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TSARAAM
Archaeological Project

Excavation of a Xiongnu royal tomb complex
in the Tsaraam valley [Trans-Baikal region of the Russian Federation]

The Xiongnu, otherwise known as the Asiatic Huns, headed a powerful alliance of cattle-breeding tribes in the late 3rd to early 2nd century B.C., and dominated the eastern part of Central Asia for two centuries. The military and political history of the Xiongnu has been documented in early Chinese historical texts, but information regarding their civilization, culture, and art have remained relatively obscure. The first Xiongnu archaeological sites were discovered in 1896 by the anthropologist J. D. Talko-Grinzevich in the area around Kyachta, now located in the Buryatia Republic of the Russian Federation. A later expedition by P. Kozlov excavated several Xiongnu barrows in the Noin-Ula area of Outer Mongolia between 1924 and 1925. These tombs were richly furnished with silver vessels, carpets, and jade objects. In recent years, some Xiongnu archaeological sites in the Trans Baikal area have been thoroughly and systematically excavated, including the Ivolga complex, the Dureny I settlement, the Dureny II settlement, and the Derestuy burial ground. However, elite barrows, which usually contain important information about social structure, material culture, and the art of a particular society, are neither well-known nor systematically investigated using archaeological techniques. 

The objective of the Tsaram Archaeological Project is to conduct a systematic archaeological excavation of a Xiongnu elite burial complex in the Tsaram valley. The Tsaram valley is situated 30 km to west of Kyachta, near the town of Naushky, not far from the Russian-Mongolian border. Twenty five tomb complexes have been discovered by preliminary reconnaissance at the site of Tsaram, most of which are large in size and have long entrance chambers projecting to the south. The Tsaram tombs are presumed to date to the Xiongnu period based upon their structural similarity to Noin Ula burials to the south. The Tsaram group, however, tends to be characterized by much larger burials on average and therefore is likely to be related to the elite of the Xiongnu alliance.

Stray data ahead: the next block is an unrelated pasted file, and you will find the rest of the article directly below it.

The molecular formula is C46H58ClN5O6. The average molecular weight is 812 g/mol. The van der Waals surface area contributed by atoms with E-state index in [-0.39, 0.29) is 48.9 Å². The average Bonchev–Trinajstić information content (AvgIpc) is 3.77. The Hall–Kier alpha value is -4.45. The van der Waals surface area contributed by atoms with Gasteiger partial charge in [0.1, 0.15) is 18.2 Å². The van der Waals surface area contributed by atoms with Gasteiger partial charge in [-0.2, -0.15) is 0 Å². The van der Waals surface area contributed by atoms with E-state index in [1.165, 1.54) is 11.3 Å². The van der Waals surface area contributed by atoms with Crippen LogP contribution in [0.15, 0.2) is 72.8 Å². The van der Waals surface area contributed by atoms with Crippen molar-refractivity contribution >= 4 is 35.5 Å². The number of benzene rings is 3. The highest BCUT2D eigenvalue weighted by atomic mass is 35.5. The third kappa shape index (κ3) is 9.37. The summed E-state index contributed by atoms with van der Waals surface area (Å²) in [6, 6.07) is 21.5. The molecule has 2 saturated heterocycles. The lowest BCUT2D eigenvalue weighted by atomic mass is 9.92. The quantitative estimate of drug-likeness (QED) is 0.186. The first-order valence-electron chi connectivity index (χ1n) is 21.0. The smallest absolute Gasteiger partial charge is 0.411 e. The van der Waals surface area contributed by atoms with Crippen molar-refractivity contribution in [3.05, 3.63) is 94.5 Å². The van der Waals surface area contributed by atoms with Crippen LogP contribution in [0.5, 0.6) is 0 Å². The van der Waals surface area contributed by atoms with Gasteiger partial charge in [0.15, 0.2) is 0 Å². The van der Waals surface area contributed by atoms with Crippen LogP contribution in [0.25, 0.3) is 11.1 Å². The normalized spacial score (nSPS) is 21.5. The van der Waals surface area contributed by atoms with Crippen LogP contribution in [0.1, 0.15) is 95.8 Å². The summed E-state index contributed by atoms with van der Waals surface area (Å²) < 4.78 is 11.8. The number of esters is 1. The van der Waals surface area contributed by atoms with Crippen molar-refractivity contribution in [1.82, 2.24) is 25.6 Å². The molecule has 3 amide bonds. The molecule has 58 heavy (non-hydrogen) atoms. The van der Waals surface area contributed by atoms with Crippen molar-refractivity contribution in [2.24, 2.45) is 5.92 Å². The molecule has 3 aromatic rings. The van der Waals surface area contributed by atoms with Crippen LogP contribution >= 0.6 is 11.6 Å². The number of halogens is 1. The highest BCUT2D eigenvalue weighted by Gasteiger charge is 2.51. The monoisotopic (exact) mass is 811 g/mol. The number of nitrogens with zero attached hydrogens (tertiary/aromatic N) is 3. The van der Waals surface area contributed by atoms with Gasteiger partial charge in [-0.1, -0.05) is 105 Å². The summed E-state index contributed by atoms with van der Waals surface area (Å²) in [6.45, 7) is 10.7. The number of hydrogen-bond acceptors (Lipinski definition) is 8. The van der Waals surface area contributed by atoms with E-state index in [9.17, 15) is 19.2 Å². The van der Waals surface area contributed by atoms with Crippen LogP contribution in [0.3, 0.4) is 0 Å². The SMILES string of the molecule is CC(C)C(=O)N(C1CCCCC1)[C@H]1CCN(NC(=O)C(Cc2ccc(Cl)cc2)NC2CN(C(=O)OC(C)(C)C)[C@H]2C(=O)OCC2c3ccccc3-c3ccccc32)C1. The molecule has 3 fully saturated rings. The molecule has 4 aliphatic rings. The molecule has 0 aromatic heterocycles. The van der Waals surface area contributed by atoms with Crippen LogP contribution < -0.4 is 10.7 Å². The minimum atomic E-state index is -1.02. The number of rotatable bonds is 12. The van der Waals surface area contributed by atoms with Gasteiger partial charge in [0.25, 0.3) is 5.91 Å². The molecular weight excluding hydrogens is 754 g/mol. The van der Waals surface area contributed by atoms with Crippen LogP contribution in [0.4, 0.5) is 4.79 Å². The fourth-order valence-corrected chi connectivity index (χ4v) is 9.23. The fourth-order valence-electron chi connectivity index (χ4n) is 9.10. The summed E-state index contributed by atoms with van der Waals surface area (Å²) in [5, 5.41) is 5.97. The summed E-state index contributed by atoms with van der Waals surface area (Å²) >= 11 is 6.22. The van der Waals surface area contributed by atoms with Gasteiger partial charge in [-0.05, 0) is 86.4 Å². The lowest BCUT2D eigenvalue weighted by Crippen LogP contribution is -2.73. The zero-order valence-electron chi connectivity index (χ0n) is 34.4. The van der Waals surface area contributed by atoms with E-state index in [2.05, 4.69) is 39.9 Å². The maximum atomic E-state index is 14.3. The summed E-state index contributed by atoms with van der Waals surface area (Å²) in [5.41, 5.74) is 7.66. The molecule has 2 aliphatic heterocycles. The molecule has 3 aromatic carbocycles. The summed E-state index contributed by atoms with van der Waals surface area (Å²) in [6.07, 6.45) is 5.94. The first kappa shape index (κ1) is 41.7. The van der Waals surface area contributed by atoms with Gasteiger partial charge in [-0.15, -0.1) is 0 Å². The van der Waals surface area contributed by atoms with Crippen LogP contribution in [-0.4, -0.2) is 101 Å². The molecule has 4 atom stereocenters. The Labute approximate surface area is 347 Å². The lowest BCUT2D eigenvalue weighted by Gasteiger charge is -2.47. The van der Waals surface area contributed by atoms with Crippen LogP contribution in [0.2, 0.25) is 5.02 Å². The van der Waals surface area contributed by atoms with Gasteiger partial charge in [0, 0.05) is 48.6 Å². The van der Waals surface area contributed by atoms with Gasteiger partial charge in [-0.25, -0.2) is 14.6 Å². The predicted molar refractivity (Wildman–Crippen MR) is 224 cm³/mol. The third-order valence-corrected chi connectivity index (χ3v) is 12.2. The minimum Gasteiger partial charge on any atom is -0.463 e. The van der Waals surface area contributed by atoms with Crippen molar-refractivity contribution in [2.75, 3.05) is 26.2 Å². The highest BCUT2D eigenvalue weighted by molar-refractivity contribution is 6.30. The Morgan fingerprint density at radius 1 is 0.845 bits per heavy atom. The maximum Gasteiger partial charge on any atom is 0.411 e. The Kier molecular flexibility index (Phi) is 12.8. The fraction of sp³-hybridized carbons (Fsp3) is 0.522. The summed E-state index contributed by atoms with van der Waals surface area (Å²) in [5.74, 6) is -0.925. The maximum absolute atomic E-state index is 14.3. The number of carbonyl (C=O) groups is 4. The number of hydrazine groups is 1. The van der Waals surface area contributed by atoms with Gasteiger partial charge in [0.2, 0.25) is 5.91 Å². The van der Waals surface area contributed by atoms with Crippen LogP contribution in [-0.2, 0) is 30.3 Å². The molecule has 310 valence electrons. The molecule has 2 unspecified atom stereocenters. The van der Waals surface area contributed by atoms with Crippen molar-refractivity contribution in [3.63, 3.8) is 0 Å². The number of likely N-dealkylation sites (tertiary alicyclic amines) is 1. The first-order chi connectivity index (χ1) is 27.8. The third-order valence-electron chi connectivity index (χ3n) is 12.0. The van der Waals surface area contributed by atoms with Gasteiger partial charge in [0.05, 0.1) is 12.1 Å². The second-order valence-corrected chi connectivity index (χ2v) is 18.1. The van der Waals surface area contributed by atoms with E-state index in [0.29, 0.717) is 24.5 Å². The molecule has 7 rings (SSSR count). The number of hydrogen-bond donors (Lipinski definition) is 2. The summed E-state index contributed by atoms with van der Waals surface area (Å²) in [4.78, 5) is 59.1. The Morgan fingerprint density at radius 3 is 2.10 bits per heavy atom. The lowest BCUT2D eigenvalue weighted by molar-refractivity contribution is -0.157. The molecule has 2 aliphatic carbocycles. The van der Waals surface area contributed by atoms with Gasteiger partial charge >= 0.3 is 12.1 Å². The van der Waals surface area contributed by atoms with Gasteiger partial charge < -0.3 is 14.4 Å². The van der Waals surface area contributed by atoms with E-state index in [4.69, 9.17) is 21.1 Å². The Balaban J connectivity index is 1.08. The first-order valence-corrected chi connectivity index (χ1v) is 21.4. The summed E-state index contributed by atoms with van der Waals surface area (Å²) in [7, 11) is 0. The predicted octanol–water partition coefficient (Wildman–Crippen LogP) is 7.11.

In 1997, the Tsaram Archaeological Project, conducted by S. Miniaev of the Institute of History of Material Culture, Russian Academy of Science, St. Petersburg, initiated the excavation of one of the central elite tomb complexes of the cemetery. The tomb complex consists of a large, central barrow which is plainly visible on the ground surface. The barrow construction consists of a quadrangle-shaped platform, the surface of which was prepared from clay. The size of the construction is approximately 29 x 28 m with a height of approximately 1 m. The entrance chamber is 20 m long and extends to the south of the central platform. The perimeter walls of the platform are sided with stone slabs and marking the perimeter of the walls, we discovered several stone steles, some of which were intact and some which had fallen away from the platform. From further excavation of the mound, we discovered that the upper part of the burial pit was divided into distinct sections by walls constructed of wooden logs, unfired clay bricks, and soil. The same wooden walls divided the entrance chamber to the barrow into western and eastern compartments. 

The vegetated soil surface surrounding the central barrow was cleared, revealing 14 additional burials of much smaller size which are currently interpreted as sacrificial Interments. Five of the additional burials are situated 25 m to the east of the central barrow and nine more are situated to the west. All burials located on the east side were excavated at 1998 and yielded a wide range of artifacts including iron arrowheads, iron belt plaques, bone and horn pieces of composite re-curved bows, and Chinese lacquered items. Interestingly, these five burials contained the skeletons of male individuals having different ages at the time of death. Future excavation is planned for the nine burials remaining to the west of the central barrow. 

We suspect that the interior of the main barrow will have an internal construction somewhat similar to the burials at Noin Ula, consisting of an external wooden chamber, an internal wooden chamber, and finally, a wooden coffin. Based on the types of artifacts recovered from Noin Ula, we expect to discover evidence for Chinese silk items, lacquered items, ceramics of indigenous and Chinese manufacture, felt carpets, and jade, bronze and iron implements. Future analyses of the construction of the central burial complex, the spatial relationships between complexes, and the artifactual and skeletal material retrieved through excavation, will almost certainly provide important insights to the society and culture of the Xiongnu alliance.